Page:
Despite an election that saw a wave of Republicans sweep the GOP into the House majority, when Congress convenes early next January both party's teams figure to closely resemble the current House leadership of the 111th Congress.
House Democrats and Republicans are meeting separately in private sessions today to elect their leaders for the 112th session of Congress. The Democratic Caucus will meet at 10 a.m. while the House Republicans will meet at 1 p.m. to choose their leadership team.
Republicans are almost certain to elect their current top-two leaders to lead the GOP in the next session. House Minority Leader John Boehner is expected to run unopposed as the next Speaker of the Housewhile Minority Whip Eric Cantor, R-Va., is expected to be selected as Majority Leader.
The current Deputy Whip, Rep. Kevin McCarthy, R-Calif., stands to move up the GOP ranks to the third-ranking post in the Republican majority as House Majority Whip. Republicans are also expected to choose Rep. Jeb Hensarling, R-Texas, as the GOP Conference chairman, the party's fourth-ranking post being vacated by Rep. Mike Pence, who is not seeking reelection to the House Republican leadership.
More than 80 new House Republicans will vote to pick two representatives to serve at the GOP leadership table. Rep. Kristi Noem, South Dakota, and Rep. Tim Scott, South Carolina have both expressed interest in the positions and are considered frontrunners for the posts.
Democrats will first elect the Democratic Caucus Chairman, who will then preside over the remainder of the caucus. The current chairman is Rep. John Larson, D-Connecticut, who is expected to be reelected to the post unopposed.
Next, House Democrats will elect the Democratic Leader, also known as minority leader. Speaker of the House Nancy Pelosi, D-California, surprised many in the caucus by announcing early this month that she was running to remain the House's top Democrat. Although Pelosi is expected to win that election easily, the minority leader post is expected to be the only contended post in the House Democratic leadership election.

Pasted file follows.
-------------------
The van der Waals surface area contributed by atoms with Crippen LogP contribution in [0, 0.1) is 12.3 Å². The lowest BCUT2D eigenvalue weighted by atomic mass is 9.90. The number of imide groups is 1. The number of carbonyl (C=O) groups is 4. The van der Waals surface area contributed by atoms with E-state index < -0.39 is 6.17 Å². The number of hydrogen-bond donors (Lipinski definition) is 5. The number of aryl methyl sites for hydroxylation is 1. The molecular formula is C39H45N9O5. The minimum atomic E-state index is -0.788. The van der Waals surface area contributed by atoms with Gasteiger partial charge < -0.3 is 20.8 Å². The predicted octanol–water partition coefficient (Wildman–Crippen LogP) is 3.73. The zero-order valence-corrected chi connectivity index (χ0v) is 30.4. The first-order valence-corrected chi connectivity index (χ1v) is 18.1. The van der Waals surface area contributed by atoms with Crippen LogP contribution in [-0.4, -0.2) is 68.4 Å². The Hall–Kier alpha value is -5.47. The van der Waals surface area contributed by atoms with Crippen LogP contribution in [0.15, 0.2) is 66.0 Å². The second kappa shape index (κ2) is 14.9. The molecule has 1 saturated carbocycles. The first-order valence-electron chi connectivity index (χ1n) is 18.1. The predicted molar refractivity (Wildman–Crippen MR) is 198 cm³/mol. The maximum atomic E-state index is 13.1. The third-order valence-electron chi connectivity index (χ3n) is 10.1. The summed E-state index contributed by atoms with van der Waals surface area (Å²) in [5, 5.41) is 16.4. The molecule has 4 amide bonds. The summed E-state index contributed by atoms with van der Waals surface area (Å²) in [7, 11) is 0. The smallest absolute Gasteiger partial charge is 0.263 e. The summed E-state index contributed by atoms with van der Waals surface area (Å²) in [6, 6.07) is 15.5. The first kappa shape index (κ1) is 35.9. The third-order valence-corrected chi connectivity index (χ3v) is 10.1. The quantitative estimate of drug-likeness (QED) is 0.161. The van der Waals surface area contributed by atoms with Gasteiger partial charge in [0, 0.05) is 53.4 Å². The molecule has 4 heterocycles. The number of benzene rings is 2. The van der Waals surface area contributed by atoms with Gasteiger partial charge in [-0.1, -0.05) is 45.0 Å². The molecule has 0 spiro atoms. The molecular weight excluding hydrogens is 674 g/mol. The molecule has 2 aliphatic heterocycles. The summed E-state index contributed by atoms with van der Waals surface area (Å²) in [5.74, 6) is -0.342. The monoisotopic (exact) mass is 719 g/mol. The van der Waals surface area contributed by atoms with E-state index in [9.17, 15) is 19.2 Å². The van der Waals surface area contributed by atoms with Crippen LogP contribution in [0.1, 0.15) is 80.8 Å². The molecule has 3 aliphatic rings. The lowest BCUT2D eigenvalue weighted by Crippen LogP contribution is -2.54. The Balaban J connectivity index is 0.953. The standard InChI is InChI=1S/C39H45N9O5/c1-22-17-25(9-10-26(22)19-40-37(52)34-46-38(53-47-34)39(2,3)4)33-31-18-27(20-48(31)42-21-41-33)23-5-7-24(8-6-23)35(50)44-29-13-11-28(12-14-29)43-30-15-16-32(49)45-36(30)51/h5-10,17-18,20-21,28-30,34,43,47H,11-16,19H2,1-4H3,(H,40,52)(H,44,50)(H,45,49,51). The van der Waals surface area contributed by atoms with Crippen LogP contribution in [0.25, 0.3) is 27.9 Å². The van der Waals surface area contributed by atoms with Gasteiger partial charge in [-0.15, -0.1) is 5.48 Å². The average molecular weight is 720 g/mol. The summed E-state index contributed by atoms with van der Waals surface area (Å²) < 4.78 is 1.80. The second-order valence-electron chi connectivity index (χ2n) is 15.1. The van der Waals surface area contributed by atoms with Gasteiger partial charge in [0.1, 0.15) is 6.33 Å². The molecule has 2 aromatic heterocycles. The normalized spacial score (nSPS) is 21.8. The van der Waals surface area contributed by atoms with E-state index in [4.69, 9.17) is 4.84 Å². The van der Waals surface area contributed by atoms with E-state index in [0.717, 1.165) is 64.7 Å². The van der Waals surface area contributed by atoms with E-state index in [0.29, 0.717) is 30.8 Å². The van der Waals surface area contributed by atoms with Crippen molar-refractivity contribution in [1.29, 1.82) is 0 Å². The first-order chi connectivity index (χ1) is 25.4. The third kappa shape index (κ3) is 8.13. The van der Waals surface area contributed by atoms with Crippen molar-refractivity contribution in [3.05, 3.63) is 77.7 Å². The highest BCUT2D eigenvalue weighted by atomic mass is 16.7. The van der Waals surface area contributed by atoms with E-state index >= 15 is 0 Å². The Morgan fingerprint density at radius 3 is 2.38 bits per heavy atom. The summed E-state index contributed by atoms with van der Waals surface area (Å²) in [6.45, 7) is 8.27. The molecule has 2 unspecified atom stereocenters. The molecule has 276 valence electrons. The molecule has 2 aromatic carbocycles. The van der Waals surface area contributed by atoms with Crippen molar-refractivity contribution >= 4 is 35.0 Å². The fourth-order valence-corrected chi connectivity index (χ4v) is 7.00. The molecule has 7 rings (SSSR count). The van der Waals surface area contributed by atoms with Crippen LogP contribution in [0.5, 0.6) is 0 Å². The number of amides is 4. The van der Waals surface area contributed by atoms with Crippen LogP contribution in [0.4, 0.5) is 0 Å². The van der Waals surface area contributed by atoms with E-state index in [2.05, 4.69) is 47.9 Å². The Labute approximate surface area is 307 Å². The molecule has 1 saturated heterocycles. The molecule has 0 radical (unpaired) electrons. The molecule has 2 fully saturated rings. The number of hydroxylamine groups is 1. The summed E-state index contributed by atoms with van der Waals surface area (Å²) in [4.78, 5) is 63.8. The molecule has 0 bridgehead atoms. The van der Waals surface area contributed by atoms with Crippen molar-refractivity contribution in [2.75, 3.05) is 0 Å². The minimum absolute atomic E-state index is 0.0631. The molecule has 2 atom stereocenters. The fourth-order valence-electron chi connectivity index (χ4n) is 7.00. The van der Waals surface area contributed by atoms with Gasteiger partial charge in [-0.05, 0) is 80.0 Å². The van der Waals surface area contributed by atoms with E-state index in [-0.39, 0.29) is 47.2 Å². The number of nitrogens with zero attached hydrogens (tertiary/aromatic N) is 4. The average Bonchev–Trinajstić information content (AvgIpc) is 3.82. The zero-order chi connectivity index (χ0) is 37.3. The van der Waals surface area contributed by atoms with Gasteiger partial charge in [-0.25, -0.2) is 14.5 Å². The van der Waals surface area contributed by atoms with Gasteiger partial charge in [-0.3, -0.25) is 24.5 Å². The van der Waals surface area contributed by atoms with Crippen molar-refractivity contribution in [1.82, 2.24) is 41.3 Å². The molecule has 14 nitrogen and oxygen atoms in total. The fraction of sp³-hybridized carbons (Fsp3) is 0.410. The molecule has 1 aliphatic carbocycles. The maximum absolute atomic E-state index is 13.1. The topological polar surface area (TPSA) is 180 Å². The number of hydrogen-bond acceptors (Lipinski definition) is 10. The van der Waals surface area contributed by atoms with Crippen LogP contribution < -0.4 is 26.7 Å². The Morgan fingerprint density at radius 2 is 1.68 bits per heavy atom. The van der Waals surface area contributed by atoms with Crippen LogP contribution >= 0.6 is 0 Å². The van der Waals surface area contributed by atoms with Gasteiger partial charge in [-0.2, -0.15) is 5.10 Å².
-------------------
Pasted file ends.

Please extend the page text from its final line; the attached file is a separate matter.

Pelosi is being challenged by moderate Blue Dog Rep. Heath Shuler, D-N.C., who admits the prospect of knocking off Pelosi from the top post are slim.
Shuler told a scrum of reporters Tuesday that he's not working to whip up votes for the post, but decided to run as an alternative choice for moderates.
"I don't count votes," Shuler said. "This is about truly making a difference in our caucus, and moving our caucus in the direction which I think?that 54 percent of Democrats said we should be moving in a different direction."
Despite Big GOP Win, Names of House Leaders Not Expected to Change
A Democratic Caucus aide tells ABC News that the Democratic Caucus will adopt an organizational resolution that, in part, will provide for renaming a leadership post in the Democratic Majority known as Assistant to the Leader to a newly created post for the Democratic Minority, Assistant Leader. The measure will also designate "Assistant Leader" as the third-ranking position in the House Democratic leadership.
Majority Leader Steny Hoyer is expected to be nominated for Minority Whip, the Democrats' second-ranking post in the House. Hoyer is not expected to receive any opposition, while Rep. James Clyburn, the current House Majority Whip, will be nominated by Pelosi to serve as the Democrats' first Assistant Leader. Clyburn had initially expressed his intent to run for minority whip, but seems to have backed off after Pelosi brokered a deal with the South Carolina Democrat to retain his rank in the party and stay on as "assistant leader."
Democrats will also elected a caucus vice chairman, and the Democrats' top spot on the House Budget Committee, ranking member. Rep. Chris Van Hollen, D-Maryland, has announced his intention to seek that post after serving for four years as the chairman of the Democratic Congressional Campaign Committee and the past two years serving simultaneously in the Democratic leadership as Assistant to the Speaker.